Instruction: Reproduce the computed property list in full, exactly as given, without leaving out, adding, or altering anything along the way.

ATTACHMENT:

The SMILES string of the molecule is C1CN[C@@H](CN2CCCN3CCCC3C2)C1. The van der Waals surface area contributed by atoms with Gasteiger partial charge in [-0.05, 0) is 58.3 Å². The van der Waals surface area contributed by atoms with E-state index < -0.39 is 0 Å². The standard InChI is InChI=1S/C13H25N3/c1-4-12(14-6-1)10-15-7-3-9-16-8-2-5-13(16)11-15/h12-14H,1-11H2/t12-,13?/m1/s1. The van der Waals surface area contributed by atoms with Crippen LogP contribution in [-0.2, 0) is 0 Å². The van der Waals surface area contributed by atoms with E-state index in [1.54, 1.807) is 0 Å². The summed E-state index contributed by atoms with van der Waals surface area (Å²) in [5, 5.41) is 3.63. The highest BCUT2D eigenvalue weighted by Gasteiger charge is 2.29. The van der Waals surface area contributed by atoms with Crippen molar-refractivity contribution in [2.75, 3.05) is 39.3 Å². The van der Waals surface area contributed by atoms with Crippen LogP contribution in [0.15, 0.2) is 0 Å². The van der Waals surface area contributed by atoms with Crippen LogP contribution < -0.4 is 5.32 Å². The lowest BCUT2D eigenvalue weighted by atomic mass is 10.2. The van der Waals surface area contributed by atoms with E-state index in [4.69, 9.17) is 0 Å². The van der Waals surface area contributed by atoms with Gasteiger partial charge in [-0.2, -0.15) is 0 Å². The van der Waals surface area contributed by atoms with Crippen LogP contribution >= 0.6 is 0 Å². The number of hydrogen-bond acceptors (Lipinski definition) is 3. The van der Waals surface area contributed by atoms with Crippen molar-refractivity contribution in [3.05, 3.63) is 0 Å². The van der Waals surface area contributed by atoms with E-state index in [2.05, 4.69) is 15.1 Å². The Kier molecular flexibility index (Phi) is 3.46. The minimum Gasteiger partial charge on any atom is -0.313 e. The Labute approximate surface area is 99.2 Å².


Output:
The SMILES string of the molecule is C1CN[C@@H](CN2CCCN3CCCC3C2)C1. The van der Waals surface area contributed by atoms with Gasteiger partial charge in [-0.05, 0) is 58.3 Å². The van der Waals surface area contributed by atoms with E-state index < -0.39 is 0 Å². The standard InChI is InChI=1S/C13H25N3/c1-4-12(14-6-1)10-15-7-3-9-16-8-2-5-13(16)11-15/h12-14H,1-11H2/t12-,13?/m1/s1. The van der Waals surface area contributed by atoms with Crippen LogP contribution in [-0.2, 0) is 0 Å². The van der Waals surface area contributed by atoms with E-state index in [1.54, 1.807) is 0 Å². The summed E-state index contributed by atoms with van der Waals surface area (Å²) in [5, 5.41) is 3.63. The highest BCUT2D eigenvalue weighted by Gasteiger charge is 2.29. The van der Waals surface area contributed by atoms with Crippen molar-refractivity contribution in [2.75, 3.05) is 39.3 Å². The van der Waals surface area contributed by atoms with Crippen LogP contribution in [0.15, 0.2) is 0 Å². The van der Waals surface area contributed by atoms with Crippen LogP contribution < -0.4 is 5.32 Å². The lowest BCUT2D eigenvalue weighted by atomic mass is 10.2. The van der Waals surface area contributed by atoms with E-state index in [4.69, 9.17) is 0 Å². The van der Waals surface area contributed by atoms with Gasteiger partial charge in [-0.2, -0.15) is 0 Å². The van der Waals surface area contributed by atoms with Crippen LogP contribution >= 0.6 is 0 Å². The number of hydrogen-bond acceptors (Lipinski definition) is 3. The van der Waals surface area contributed by atoms with Crippen molar-refractivity contribution in [3.05, 3.63) is 0 Å². The van der Waals surface area contributed by atoms with E-state index in [2.05, 4.69) is 15.1 Å². The Kier molecular flexibility index (Phi) is 3.46. The minimum Gasteiger partial charge on any atom is -0.313 e. The Labute approximate surface area is 99.2 Å².